February 26, 2024

Monte Nobile Riserva 2005

Getting an interesting Italian grape does not mean one has to deliberately eschew the supermarket. Sometimes convenience has to win out over adventure and interest, and in fairness to these behemoths of the high street, recent years have seen plenty of change on the wine aisles, as supermarket wine buyers have tried to balance demands of price, bulk and the British palate against the need to preserve and promote the quieter, but often finer, producers and varietals. And so, nestling in amongst the bland bank of Pinot Grigio and Chianti, one can increasingly find reasonably priced Barbera D’Asti, Orvieto and Montepulciano, as well as a few more unusual blends.

Take the Monte Nobile Riserva 2005, shepherded into theUKby Guy Anderson wines and currently marketed by Tesco and retails variously at ‘full price’ and ‘half price’. For my money (which it was), the latter of these represents a genuine good value purchase (£4.99), but full price would have been a little too… full. Guy Anderson wines are an interesting outfit, based in Somerset but with a remit of bringing to the attention of British palates some of the lesser known old world wines from a range of producers of varying familiarity.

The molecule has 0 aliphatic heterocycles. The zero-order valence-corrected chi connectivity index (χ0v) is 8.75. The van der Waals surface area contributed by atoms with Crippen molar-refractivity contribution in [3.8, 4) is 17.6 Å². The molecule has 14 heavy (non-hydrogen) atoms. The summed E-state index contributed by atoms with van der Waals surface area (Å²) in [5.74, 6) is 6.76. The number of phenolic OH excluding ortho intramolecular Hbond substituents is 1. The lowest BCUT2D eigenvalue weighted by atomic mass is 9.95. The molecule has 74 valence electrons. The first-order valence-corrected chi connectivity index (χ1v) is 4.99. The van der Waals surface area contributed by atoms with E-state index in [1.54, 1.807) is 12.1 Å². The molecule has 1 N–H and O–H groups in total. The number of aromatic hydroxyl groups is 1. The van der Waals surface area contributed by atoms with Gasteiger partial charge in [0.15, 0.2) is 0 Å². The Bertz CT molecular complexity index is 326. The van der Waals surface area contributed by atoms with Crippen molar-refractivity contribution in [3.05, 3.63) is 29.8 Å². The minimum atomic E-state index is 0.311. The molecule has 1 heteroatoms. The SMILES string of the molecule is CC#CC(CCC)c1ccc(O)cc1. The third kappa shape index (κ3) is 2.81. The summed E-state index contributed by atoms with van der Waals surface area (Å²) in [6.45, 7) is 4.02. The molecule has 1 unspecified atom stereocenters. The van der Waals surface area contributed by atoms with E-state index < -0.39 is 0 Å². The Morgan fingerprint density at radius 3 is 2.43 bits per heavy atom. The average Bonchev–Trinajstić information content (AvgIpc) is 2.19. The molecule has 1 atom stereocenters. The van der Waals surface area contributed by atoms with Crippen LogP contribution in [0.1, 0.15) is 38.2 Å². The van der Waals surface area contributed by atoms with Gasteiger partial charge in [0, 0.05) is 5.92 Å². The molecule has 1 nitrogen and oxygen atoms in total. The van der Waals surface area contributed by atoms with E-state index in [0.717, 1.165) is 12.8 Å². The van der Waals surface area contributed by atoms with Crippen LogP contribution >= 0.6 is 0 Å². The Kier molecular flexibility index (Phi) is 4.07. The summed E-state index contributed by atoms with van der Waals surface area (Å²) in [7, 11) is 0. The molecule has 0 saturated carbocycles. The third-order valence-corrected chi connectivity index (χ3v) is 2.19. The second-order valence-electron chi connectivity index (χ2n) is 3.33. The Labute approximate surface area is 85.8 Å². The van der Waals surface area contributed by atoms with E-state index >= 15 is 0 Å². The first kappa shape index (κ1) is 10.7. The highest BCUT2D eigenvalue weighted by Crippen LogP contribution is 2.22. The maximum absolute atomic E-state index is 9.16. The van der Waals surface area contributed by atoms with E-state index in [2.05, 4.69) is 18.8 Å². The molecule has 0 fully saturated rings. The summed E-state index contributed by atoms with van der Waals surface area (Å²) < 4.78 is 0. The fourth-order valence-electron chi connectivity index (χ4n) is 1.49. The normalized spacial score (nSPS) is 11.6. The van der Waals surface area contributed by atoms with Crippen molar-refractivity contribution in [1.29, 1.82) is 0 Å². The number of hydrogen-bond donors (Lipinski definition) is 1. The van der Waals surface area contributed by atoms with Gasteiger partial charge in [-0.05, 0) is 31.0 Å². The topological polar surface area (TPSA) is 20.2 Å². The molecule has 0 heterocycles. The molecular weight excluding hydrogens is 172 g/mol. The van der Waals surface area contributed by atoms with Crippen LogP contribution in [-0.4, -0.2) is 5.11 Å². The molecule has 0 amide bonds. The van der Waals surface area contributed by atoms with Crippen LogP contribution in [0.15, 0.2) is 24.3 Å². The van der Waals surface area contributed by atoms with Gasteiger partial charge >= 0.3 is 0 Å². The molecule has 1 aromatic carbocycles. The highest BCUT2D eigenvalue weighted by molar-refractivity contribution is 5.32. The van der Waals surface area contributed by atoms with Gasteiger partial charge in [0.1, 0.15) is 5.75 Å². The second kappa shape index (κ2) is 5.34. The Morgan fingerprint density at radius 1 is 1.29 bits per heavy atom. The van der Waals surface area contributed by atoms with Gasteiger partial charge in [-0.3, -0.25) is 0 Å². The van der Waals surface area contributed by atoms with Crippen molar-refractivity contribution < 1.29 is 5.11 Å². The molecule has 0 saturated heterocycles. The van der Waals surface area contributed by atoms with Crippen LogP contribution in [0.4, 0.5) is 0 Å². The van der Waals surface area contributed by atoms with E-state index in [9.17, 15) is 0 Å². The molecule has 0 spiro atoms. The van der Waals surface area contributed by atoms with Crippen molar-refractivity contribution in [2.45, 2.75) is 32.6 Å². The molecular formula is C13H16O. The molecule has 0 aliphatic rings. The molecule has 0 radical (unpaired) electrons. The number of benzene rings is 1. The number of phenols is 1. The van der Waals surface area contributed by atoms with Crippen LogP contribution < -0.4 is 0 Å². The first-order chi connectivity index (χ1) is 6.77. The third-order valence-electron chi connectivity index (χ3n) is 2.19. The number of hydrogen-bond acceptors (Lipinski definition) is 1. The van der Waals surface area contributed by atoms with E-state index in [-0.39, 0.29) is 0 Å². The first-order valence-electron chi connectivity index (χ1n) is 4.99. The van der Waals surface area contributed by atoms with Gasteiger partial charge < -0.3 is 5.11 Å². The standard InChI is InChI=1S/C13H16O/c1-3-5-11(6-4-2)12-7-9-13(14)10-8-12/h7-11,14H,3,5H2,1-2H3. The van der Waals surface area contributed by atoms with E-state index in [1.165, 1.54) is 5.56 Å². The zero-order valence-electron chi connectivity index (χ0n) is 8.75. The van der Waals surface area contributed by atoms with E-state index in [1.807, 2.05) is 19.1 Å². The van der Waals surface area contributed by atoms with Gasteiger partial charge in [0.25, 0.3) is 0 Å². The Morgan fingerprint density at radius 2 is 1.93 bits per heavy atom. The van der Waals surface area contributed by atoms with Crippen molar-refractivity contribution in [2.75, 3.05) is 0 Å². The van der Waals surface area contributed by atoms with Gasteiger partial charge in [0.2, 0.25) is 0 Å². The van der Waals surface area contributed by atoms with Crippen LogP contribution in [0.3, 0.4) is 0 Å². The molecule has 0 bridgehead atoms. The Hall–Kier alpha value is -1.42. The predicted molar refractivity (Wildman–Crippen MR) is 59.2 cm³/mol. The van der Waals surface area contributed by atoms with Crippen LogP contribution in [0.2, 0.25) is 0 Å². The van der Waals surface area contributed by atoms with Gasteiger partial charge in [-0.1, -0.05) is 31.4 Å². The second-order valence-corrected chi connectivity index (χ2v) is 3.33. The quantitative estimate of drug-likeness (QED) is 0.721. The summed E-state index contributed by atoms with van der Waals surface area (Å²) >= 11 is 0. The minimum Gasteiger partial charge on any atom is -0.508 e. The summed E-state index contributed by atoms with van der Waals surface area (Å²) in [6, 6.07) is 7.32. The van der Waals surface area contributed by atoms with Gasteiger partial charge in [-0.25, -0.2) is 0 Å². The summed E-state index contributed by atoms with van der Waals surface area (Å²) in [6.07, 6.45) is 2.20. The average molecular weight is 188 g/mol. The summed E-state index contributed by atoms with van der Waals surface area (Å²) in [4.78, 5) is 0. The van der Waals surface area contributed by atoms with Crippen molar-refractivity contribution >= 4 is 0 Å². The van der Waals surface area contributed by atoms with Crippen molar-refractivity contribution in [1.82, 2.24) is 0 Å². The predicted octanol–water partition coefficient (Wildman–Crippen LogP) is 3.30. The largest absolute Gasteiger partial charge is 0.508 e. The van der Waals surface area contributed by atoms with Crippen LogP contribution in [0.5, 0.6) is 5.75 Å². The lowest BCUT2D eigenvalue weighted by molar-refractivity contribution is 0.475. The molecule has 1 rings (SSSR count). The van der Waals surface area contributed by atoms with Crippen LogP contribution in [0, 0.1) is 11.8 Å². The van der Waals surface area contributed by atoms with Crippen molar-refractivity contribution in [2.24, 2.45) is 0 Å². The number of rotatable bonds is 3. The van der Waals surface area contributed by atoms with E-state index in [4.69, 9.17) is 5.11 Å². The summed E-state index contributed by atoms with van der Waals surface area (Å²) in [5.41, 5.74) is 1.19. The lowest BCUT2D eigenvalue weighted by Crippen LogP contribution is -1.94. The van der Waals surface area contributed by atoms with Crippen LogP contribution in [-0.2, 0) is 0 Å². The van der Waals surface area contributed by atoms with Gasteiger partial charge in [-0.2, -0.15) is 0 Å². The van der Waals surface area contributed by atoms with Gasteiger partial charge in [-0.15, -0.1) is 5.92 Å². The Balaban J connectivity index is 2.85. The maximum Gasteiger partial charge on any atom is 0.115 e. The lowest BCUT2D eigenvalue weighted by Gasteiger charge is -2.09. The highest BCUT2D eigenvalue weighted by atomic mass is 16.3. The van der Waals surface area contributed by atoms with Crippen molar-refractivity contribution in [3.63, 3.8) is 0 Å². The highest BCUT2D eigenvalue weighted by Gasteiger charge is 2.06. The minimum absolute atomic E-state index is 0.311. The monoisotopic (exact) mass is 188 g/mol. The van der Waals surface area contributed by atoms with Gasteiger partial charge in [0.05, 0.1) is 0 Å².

The vineyards responsible for the 80% Negroamaro and 20% Malvasia Nera that constitute this wine are based nearLeccein the Squinzano DOC inPuglia. Squinzano lies along the east coast ofPuglia, receiving the combined climate benefits of sea breeze and Maditerranean warmth. Negroamaro generally reflects this balance of heat with a sort of lilting lightness of a sea breeze that vanishes from Italian wines the further North you travel; if you are a fan of Nero d’Avola then Negroamaro is not too far removed in taste or preferred cultivation conditions. There’s enough natural fruit in Negroamaro to mean the substantial ageing has not led to a red lacking anything but alcohol and tannin, whilst the addition of Malvasia Nera provides a chewy edge. There’s almost enough body to it to stand up to a barbecue, but not quite, and perhaps it would be better set against a steak and salad. There’s also not quite enough body to tempt Brunello fans to the South, but you could do a lot worse for a crowd pleaser suiting a range of palates, without needing to resort to Chainti. Again.

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